“Which is actually true. The evidence is clear. Also, the growth is already substantial.” she quickly retorted.

“Well, maybe! But then you introduce a worldwide rising-up of slaves.”

“And that wouldn’t be a bad thing. Let’s face it the Slavery Act of fifteen years ago hasn’t had much impact. Shades of Wilberforce. After all, most of our forebears were active in the slave trade and again there’s evidence to support that.” she asserted.

“Be that as it may. But why in the world do you have to further fuel potential negative reaction by introducing extreme religious fanatics, so soon after we’ve contributed to ridding the world of the remnants of I.S.I.S. and other similar factions, with their perverted ideologies?”

“Because it’s always going to be part of the world, we live in. Anyway, it’s not just the story with its plot and sub plots. What about the writing-the literary impact and value? Frankly, I think it’s the best thing I’ve ever written and your editing and proof reading has helped immensely.” She gave him a warm smile.

“Well yes, thanks. I agree about the brilliance of the writing, but when you talk about the book, the critics will be lining up to take pot shots at you and I shall be praying they are all metaphorical.” Once more, his frustration was evident through his look of concern.

“They can bring it on. My fictional scenarios are no great stretch from current facts, trends and evidence. I’m not going to be intimidated.” He walked around, shaking his head dejectedly and sighed.

“You could volunteer to speak at a more local or regional festival, rather than one of the biggest. It would be safer. Then, based on feedback, you could decide whether to go for one of the big ones later, like next year.” he said appealingly.

“I don’t buy that. Timing is vital. It’s important to strike while the iron is hot. The novel is at risk of becoming a dying art form. I believe my book will make a massive impact. Too many authors see their novel as merely a step towards it being adapted for T.V. or the big screen, where they can make lots of money. The novel needs to reclaim deep cultural resonance and that’s what mine will do” She sat back with a look of superiority, once more flicking her greying locks.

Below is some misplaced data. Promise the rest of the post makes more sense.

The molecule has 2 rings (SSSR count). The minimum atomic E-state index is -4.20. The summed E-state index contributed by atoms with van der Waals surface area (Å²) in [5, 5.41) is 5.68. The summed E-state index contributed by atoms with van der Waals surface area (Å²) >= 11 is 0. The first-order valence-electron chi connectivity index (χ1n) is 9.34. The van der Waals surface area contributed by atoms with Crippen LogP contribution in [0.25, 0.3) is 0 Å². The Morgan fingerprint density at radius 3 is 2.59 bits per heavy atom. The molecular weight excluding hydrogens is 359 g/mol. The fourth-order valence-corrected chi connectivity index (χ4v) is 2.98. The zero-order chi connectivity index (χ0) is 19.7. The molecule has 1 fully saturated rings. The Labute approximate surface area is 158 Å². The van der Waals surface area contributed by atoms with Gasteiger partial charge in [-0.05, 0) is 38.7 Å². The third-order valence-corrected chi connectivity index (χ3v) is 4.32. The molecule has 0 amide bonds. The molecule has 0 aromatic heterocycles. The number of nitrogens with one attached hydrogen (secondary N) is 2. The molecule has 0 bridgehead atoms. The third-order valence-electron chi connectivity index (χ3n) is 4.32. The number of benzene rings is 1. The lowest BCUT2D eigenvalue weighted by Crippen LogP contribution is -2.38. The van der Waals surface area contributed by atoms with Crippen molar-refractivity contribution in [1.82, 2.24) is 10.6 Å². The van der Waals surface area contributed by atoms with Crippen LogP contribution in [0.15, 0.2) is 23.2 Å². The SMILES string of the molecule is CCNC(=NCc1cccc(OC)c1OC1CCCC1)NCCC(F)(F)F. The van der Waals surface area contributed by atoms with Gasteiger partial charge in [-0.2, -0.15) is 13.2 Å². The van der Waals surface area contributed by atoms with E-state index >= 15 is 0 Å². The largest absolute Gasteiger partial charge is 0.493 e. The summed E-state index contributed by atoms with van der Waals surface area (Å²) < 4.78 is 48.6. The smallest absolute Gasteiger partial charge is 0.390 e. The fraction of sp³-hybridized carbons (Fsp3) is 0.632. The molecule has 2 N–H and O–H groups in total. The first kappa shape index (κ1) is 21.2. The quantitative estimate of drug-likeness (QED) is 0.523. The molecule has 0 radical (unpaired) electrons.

“My God, you sound like some evangelist on a mission - a messianic deliverer of heaven knows what.” She laughed, but then suddenly seemed breathless. Quickly opening a drawer in her desk, she withdrew her asthma inhaler and following two applications, she slowly lurched back in her chair with a deep sigh.

“It doesn’t get any better does it and all the extra weight you’ve put on over the last few months in writing the book hasn’t helped” He shook his head while giving her a censuring look.

“Enough, Greg! You’re not my doctor. It all fits together well and the structure will grab and retain readers interest right through to the climax.”

“I’m not so sure about that. The complexity of your matrix of chapter headings, alternating between character names on one axis and specific dates on the other, with the frequent going forwards and backwards in time, could just be off-putting, particularly for readers who don’t read the book in one sitting. I’ve seen the sort of thing work with a psychological thriller, but your book, well… and regarding climax, you dare to offer readers a ‘pick and mix’ ending. I know it’s been done before, but more-so in films.” Despairingly, he shook his head once more.

“It’ll work and it’ll be a tremendous success.”

“Maybe! The scenarios you espouse and how you link them, while presenting a bleak prospect for the future of the human race, might just influence a few key people to invite you to join in some capacity to, well, take steps to try to influence towards a better future.” She smiled broadly.

“However, in contrast, with large factions who will be motivated to attack you and bring you down, I have to counsel you not to place yourself in harm’s way, which is what could happen if you speak at that festival. I can hire security specialists, but I still wouldn’t feel confident about your safety. So, please don’t sign the acceptance form.” He looked at her with appeal, as if she was the centre of his world. She shook her head, laughed and then suddenly with a pained expression, grabbed at her chest.

“My heart, my pills!” She pointed to the far wall cabinet, in which he knew she kept her medication.

“Quickly, please” she pleaded. He pondered her request for several seconds.

‘Is it possible I can get there and back in time? I do care about you, but then again, the book. If I just saunter, then probably not! It’s a nice word - saunter. What a dilemma. But posthumous publication! That could lead to some sort of martyrdom. A pick and mix ending. It’s a bit of a toss-up really.’

© Bryan Smith Nov 27 2019